Stand behind an opened current-model MacBook Pro or Air, and you’ll see a glowing Apple logo. But look at some older models – such as Carrie Bradshaw’s laptop in Sex and the City – and the logo appears upside down.
The mysterious case of the flipped Apple logo has resurfaced after Joe Moreno, who worked for Apple for over nine years, blogged about it, saying the change came about due to product placement in TV and movies.
Apple never pays for its products to appear on television or in movies, unlike many companies; instead it relies on hit shows wanting to feature them as props or even – such as Modern Family and The Big Bang Theory – writing them into the script.
The company’s gadgets were discussed or shown 891 times on TV in 2011, up from 613 in 2009, with iOS devices appearing in more than 40 percent of the movies that topped the weekly box office in the same year, as reported by Bloomberg.
Studios interested in using an Apple product had to wait for review models to be returned, and often got older devices. However Jon Holtzman, Apple’s marketing manager in the early ’90s, successfully lobbied to make product placement as much of a priority as the editorial loan program. He also tried to make a small but important product change to the company logo.
At the time, prior to Jobs’ return to Apple, the PowerBook had the iconic company logo facing the user when closed, which meant that the logo was upside down when the lid was open. Holtzman had stickers printed to cover the actual logo and have it appear correctly onscreen in TV and movies.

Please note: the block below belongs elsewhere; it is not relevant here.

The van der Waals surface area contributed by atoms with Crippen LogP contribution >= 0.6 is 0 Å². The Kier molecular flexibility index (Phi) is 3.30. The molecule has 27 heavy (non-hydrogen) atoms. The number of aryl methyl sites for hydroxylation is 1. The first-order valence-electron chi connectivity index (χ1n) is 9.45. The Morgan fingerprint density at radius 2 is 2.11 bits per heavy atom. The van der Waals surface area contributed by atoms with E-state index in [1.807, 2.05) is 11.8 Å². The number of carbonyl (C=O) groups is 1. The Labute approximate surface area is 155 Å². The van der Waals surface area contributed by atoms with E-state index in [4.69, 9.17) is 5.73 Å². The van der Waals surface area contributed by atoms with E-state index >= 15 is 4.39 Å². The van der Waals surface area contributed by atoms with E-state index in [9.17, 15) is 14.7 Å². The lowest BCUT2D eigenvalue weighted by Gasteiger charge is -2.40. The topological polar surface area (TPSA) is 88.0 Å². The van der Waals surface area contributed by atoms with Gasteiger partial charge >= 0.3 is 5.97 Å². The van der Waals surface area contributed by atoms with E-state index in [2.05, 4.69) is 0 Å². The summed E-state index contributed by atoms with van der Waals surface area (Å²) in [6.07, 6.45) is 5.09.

“We had some discussions at Apple about the placement of the logo on the back of Apple’s laptops,” Moreno writes. “Apple has an internal system called Can We Talk? where any employee can raise questions on most any subject. So we asked, ‘Why is the Apple logo upside down on laptops when the lid is open?’
“If the Apple logo was placed such that it was right side up when the lid was opened then it ended up being upside down when the lid was closed, from the point of view of the user.
“Why was (being) upside down from the user’s perspective an issue? Because the design group noticed that users constantly tried to open the laptop from the wrong end. Steve Jobs always focused on providing the best possible user experience and believed that it was more important to satisfy the user than the onlooker.
“Obviously, after a few years, Steve reversed his decision.
“Opening a laptop from the wrong end is a self-correcting problem that only lasts for a few seconds. However, viewing the upside logo is a problem that lasts indefinitely.”
Ken Segall author of Insanely Simple: The Obsession That Drives Apple’s Success has also blogged about the upside-down Apple logo.